That is not the Republican party and it is sure not the Democratic party. It is probably closest to the Libertarian party. As you pointed out, it is near impossible for a single party to encompass all of everyone's views. Why wont I vote Libertarian in national politics? My view is to vote for the party which closest meets my platform that can be elected. Libertarians cannot be elected at this time in national politics.

    Based on your previous posts (gun control, abortion, gay marriage, flat tax, etc), I would say your views align more with the Libertarian Party than the Democratic or Republican Parties and I hope that you will find more of what you are looking for from them. Who knows? Perhaps they will be a viable national party 4 years from now.
    Last edited by Spencer534; 02-19-2013 at 03:43 AM.

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    Quote Originally Posted by Spencer534 View Post
    I am in the same boat age-wise, but my point was that you stated you would not condemn the policies of today until the economy is as strong as it was before Bush. If it took 50 years for those policies to work, would you still feel the same?
    I won't deal with a hypothetical. I do believe that 50 years from now there will be other things affecting the economy than the policies enacted today.

    Quote Originally Posted by Spencer534 View Post
    Stimulus is needed in the short term to prevent a recession from becoming a depression. Even Hayek states such. That doesnt mean you keep stimulating.
    So when should economic stimulus be ceased if recovery is not occurring? Does Hayek state that?

    Quote Originally Posted by Spencer534 View Post
    Agreed. As I stated, the current deficit is 70% of 2008, but the current deficit is 170% of the other years under Bush.
    Not what you said. Reread your original post. I responded to it, not what you meant to say. Bush didn't have the economy in such dire straits when he became president. Plus he handed off policies that are very budget consuming. Some of which are still in place. All of them being paid for with borrowed revenue.

    Quote Originally Posted by Spencer534 View Post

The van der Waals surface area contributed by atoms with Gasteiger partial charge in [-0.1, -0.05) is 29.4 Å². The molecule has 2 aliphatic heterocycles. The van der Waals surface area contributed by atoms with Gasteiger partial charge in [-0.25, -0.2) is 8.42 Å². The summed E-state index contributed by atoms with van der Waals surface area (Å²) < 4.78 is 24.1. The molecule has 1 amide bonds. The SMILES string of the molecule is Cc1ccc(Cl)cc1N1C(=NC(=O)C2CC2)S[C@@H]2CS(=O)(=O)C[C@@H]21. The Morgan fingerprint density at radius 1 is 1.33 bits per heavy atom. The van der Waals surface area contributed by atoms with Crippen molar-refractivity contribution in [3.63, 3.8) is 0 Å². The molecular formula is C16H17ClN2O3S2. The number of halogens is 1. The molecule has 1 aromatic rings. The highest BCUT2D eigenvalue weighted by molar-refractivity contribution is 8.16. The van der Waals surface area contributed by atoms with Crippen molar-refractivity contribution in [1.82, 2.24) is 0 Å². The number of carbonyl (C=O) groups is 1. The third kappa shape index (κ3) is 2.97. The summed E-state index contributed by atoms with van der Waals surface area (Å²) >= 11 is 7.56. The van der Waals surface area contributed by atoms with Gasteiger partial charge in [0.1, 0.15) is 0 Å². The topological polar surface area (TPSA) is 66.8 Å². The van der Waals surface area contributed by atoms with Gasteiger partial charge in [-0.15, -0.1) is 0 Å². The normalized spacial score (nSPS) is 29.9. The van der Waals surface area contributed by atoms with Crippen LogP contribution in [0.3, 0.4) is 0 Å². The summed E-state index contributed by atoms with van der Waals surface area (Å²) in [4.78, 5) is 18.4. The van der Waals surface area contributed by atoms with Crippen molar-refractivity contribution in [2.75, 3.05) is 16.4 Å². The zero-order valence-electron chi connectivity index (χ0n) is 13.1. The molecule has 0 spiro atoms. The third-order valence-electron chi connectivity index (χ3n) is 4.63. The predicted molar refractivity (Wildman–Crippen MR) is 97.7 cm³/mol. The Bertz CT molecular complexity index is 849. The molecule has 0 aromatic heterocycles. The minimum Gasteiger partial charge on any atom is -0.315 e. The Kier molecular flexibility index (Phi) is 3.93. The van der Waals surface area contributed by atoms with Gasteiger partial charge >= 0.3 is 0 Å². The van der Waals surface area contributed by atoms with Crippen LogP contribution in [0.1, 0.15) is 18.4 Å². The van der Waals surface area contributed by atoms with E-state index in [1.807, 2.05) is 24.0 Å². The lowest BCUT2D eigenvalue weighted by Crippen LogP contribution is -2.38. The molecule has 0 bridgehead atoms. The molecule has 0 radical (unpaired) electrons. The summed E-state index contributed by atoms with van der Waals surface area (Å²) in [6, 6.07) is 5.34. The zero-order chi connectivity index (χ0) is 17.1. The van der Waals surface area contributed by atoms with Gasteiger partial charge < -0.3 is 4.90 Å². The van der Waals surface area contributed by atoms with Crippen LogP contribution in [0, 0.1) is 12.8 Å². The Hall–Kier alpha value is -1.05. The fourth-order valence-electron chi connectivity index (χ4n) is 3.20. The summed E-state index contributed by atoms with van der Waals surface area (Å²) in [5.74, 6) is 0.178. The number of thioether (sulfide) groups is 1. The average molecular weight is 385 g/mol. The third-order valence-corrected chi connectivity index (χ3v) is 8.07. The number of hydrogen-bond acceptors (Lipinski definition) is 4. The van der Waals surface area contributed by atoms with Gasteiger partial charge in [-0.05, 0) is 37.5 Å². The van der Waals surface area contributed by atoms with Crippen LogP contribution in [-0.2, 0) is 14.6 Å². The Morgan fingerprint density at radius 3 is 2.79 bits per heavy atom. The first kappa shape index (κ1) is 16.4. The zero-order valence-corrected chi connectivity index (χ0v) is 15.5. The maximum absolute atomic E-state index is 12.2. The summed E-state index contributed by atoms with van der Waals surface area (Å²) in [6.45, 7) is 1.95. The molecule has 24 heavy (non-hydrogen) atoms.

I stated that growth is the true measure of recovery. Why would FDR and Reagan disagree?
    Both of them used significant deficit spending to promote economic growth.

    Quote Originally Posted by Spencer534 View Post
    Not true. Not once has Obama called for the tax policy of Clinton. Clinton raised the taxes of everyone, not just the rich. Obama has never called for this. Clinton decreased Capital Gains Taxes. Obama wants to raise them.
    Okay. I support those policies.

    Quote Originally Posted by Spencer534 View Post
    So your contention is that because FDR said collective bargaining, he actually meant strikes and that he was for collective bargaining for wages, hours and working conditions? What historical evidence shows this?
    I pointed out his words in the letter he sent to the National Federation of Federal Employees where he stated:

    The desire of Government employees for fair and adequate pay, reasonable hours of work, safe and suitable working conditions, development of opportunities for advancement, facilities for fair and impartial consideration and review of grievances, and other objectives of a proper employee relations policy, is basically no different from that of employees in private industry. ORGANIZATION on their part to present their views on such matters is both natural and logical, but meticulous attention should be paid to the special relationships and obligations of public servants to the public itself and to the Government.